Had Hillingdon lawfully discharged its duty to AK by taking him to and leaving him in Liverpool? Did it thereafter owe him no further or continuing duties? If not, does the clock stop? Are Hillingdon fixed with sole responsibility under section 20? Or does Liverpool come under a duty under section 17 and or 20 of the Children Act 1989 to assess him? In finding that if both authorities were liable, who should conduct the assessment?
HOUSING OR SOCIAL SERVICES? SECTION 17 OR SECTION 20? M v Hammersmith & Fulham  1 WLR 535 15. Thus, in the longer term, the Children Act duties supersede the Housing Act duties towards a 16 or 17 year old young person. A local housing authority could not be satisfied that a 16 or 17 year old was in priority need for the purposes of section 193(1) of the 1996 Act if they were satisfied that the local children's authority owed a duty to accommodate that young person under the 1989 Act. But the interim duty in section 188 might arise where the housing authority had reason to believe' that a 16 or 17 year old was in priority need and did not yet know whether or not the Children Act duties were owed.
Which service? Section 17 or section 20? H v Wandsworth 103 There is clearly a factual spectrum between undoubted provision of accommodation at one end, to mere or incidental help with accommodation at the other. At the first end of the spectrum, a social services department may actually house a person rent-free in accommodation which they actually own. At the other end of the spectrum, they may merely provide practical assistance by introducing a person to a private landlord and perhaps help with completing the necessary documents.
Section 17 and homelessness provisions? G v Southwark 28th/29th January 2009
Precedent fact and Article 6 contentions. Can local authorities conduct their own age assessments?
M v Lambeth and A v Croydon Were the Defendants age determinations contrary to section 6 of the Human Rights Act 1998 in that they were contrary to the procedural protections of Article 6 and/or Article 8 of the European Convention on Human Rights? (and/or Article 22(1) of the UNCRC) Is the question of whether an individual is a child for the purposes of sections 17 and 20 of the Children Act 1989 one of precedent fact, which the court may review on the balance of probabilities? Was Lambeths departure from the decisions of the AIT and the Secretary of State on Ms age lawful? For the purposes of assessing whether a person is a child, is paediatric evidence of the sort produced by Dr Michie and/or Dr Birch in these cases scientifically ill-founded and of no evidential value? What role if any should paediatric evidence of the sort produced by Dr Michie and/or Dr Birch have in the assessment process of assessing whether a person is a child?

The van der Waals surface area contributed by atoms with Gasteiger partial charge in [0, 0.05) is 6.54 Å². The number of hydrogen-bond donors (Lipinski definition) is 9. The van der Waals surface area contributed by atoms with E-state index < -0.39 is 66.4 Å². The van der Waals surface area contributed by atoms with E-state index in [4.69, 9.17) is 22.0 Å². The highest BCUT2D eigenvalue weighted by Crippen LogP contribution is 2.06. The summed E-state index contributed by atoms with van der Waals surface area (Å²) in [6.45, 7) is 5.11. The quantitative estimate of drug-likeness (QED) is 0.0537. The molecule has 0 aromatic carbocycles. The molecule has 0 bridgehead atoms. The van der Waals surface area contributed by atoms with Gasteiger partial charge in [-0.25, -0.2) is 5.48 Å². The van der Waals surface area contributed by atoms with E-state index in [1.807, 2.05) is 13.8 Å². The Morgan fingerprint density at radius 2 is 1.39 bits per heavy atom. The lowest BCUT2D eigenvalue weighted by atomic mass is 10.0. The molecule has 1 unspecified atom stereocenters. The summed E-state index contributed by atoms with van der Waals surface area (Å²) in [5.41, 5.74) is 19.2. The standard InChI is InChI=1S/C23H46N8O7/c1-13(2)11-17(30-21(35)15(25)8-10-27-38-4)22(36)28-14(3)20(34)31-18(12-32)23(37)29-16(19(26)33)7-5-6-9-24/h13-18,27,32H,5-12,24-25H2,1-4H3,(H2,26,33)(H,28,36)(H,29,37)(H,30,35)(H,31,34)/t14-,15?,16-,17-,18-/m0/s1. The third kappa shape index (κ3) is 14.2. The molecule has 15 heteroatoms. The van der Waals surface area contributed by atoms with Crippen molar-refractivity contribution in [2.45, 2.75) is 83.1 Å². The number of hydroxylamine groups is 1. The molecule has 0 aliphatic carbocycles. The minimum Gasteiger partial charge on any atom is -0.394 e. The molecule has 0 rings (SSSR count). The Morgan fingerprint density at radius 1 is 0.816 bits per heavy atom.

the determination of the age of the applicant will depend on the history he gives, on his physical appearance and on his behaviour (B paragraph 20)
the determination of the applicants age is rendered difficult by the absence of any reliable anthropometric test: for someone who is close to the age of 18, there is no reliable medical or other scientific test to determine whether he is or was over the age of 18. To obtain any reliable medical option, one has to go to one of the few paediatricians who have experience in this area. Even they can be of limited help...
C v Merton: One can infer that the local authority might wish to say, "we disagree with it because Dr Michie has accepted her as credible but we have good reason to think she is not credible." That, as so formulated, seems to me probably in itself a valid justification for departing from Dr Michie's report. But that is not said
page 34 of the ILPA report When is a Child not a Child? "According to the RCPCH guidelines, the determination of age is a complex and often inexact set of skills where various types of physical, social and cultural factors all play their part, although none provide a wholly exact or reliable indication of age, especially for older children. For this reason assessments of age should only be made in the context of a holistic examination of the child and no single measurement or type of assessment should be relied upon".